Which one would you leave behind?

I just started reading this series from the New York Times titled How to Be a C.E.O., From a Decade’s Worth of Them. The interviews are intimate and very straight to the point. It's great because Adam Bryant, the author, has interviewed 525 chief executives from different industries. So you don't get the same old quotes from Steve Jobs and Bill Gates. You get an unfiltered dose of wisdom from very smart people.

In this one with Arkadi Kuhlmann, chairman and president of ING Direct USA, they play a little game. The CEO turns over to the interviewer and and ask him this question:

There are five animals — a lion, a cow, a horse, a monkey and a rabbit. If you were asked to leave one behind, which one would you leave behind?

The interviewer answers saying he would leave the rabbit behind because it's not a lot of use to him. Arkadi Kuhlmann answers back:

“Isn’t a lot of use. ...” O.K., so a utilitarian approach. Well, I would leave the cow behind because I thought I could ride the horse; the monkey would be on my back; the little rabbit, I would just stick in my jacket. But the one thing that was going to hold me up is the cow, which is slow. And the lion can forage out there. So now you know what I picked and I know what you picked.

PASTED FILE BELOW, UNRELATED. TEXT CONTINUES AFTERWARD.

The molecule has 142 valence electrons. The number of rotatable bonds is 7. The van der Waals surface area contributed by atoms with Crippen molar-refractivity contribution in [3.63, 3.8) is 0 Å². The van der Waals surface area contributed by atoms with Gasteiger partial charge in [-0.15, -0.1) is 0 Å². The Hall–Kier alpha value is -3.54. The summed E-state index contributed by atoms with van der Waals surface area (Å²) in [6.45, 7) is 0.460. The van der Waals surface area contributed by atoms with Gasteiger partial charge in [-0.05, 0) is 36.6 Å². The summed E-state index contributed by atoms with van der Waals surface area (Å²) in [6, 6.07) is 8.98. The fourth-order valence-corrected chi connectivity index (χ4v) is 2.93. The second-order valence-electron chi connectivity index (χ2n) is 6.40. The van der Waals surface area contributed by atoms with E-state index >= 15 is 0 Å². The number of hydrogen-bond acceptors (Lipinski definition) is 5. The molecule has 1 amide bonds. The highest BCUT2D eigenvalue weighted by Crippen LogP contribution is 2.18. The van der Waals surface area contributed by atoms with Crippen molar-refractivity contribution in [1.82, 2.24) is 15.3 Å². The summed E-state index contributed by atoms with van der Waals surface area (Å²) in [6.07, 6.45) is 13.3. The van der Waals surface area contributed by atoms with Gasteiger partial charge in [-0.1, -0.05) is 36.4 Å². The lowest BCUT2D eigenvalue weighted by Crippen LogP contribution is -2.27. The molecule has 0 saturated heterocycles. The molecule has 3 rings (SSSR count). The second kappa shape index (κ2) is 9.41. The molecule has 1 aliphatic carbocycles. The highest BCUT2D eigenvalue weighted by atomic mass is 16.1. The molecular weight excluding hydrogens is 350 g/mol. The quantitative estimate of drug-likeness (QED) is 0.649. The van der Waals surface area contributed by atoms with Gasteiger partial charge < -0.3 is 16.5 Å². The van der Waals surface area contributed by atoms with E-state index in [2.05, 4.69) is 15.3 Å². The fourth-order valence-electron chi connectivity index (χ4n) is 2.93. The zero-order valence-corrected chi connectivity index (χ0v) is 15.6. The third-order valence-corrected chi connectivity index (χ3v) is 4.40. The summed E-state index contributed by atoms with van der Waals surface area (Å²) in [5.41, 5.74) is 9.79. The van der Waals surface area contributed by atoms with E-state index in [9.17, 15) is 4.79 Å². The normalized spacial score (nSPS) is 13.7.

He then explains the game:

So the lion represents pride, the horse represents work, the cow represents family, the monkey represents friends, and the rabbit represents love. In a stress situation that you and I’d be working in, I know the one thing that you would sacrifice would be love, and your story would be something like this: that you could sacrifice love with people because you could make it up to them later.

It's supposed to be a Japanese personality test. I tried to find it online but the versions I found were not exactly the same. Anyways, here's the last bit of wisdom Arkadi shares about this test:

So if you have to get something done on the weekend, you’d work all weekend. When push came to shove, you’d sacrifice love. So that teaches me quite a bit about you. If you picked the horse, the conversation would end. I wouldn’t hire you because we’re never leaving work behind. Those types of examples teach me quite a bit about you.